2008. 05. 26.
The C of I joins Idaho in remembering J.R. Simplot
The College of Idaho President Bob Hoover joins the rest of the state in honoring and remembering J.R. Simplot, who served on the College’s Board of Trustees for more than 60 years, spoke at commencement for more than 50 years, and kept the College financially stable during hard times.†
“J.R. Simplot was a significant force on our campus for several generations of students,” Hoover said. “Without his business acumen, his incredible generosity and his love of the College, we would not have the rich, 117-year heritage that we do today.”
Hoover recalled stories about trustee meetings where Simplot would pull out his checkbook to cover a debt for the College, “and he would challenge the other trustees to do the same.”
Idaho businessman Walt Minnick, who served on the College’s board of trustees with Simplot, posted the following to his campaign website (Minnick is running for the U.S. House of Representatives in Idaho’s 1st Congressional District): †
“I served a dozen years on the board of The College of Idaho, and have fond memories of all that J.R. Simplot did to help the school get through some tough times. The school once threw a party for J.R. and for Joe Albertson, and the two of them spent the whole noon hour poking fun at each other and making jokes about who had really saved the school. The reality is that both of them saved that school.”
Simplot has been recognized in many ways by the College, including having two buildings named for him and receiving an honorary degree in 1961, but he was more than just a generous benefactor to the College.
He enjoyed interacting with the students and spoke at 51 commencements. He always included a signature line that was his advice to graduates, “Get a piece of land and hold onto it.”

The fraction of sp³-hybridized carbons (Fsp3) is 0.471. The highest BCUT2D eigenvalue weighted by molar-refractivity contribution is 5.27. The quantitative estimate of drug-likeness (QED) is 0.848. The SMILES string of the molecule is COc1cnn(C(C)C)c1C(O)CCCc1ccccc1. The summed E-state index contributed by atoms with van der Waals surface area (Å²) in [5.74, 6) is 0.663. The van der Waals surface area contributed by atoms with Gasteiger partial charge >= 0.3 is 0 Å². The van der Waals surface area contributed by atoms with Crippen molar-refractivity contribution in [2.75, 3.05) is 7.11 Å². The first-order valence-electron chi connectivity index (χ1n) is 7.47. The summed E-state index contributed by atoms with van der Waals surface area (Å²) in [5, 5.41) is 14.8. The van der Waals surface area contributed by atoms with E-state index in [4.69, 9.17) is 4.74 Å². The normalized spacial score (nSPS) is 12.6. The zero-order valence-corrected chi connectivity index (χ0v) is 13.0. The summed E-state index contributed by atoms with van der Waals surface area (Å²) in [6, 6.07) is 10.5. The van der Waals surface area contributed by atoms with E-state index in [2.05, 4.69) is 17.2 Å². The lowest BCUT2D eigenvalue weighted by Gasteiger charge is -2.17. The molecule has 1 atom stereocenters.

Several of Simplot’s children and grandchildren graduated from the College. His daughter Gay graduated in 1968 and is a current member of the College’s Board of Trustees. His son Don is a 1958 graduate. Grandchildren Michael, Ted, Anne, and Laurie Careen Braun are also alumni.†
Simplot’s wife Esther received an honorary degree in 2005, and Simplot was named an emeritus trustee in the 1990s, after serving on the board continuously since the 1940s.
The College of Idaho has two buildings named for Simplot – Simplot Residence Hall, which is currently being remodeled, and Simplot Dining Hall. The residence hall will be partially reopened this fall, and will be rededicated in January.
C of I Trustee Louie Attebery was Simplot’s biographer and published “J.R. Simplot, A Billion the Hard Way.” †He said Simplot was a billionaire who knew hard, physical labor.
“He grew up on a farm. He got up early, could hitch a team and do the hard work of farming,” Attebery said. He noted that Simplot was dyslexic and struggled in school. “He dropped out, calling himself ‘dumb,’ and went to work sorting potatoes.”
Attebery called Simplot a genius. “He had an uncommon vision, was a one-world figure, an internationalist who believed that the world’s problems and the solutions were interconnected. And he was an uncommon supporter of The College of Idaho.”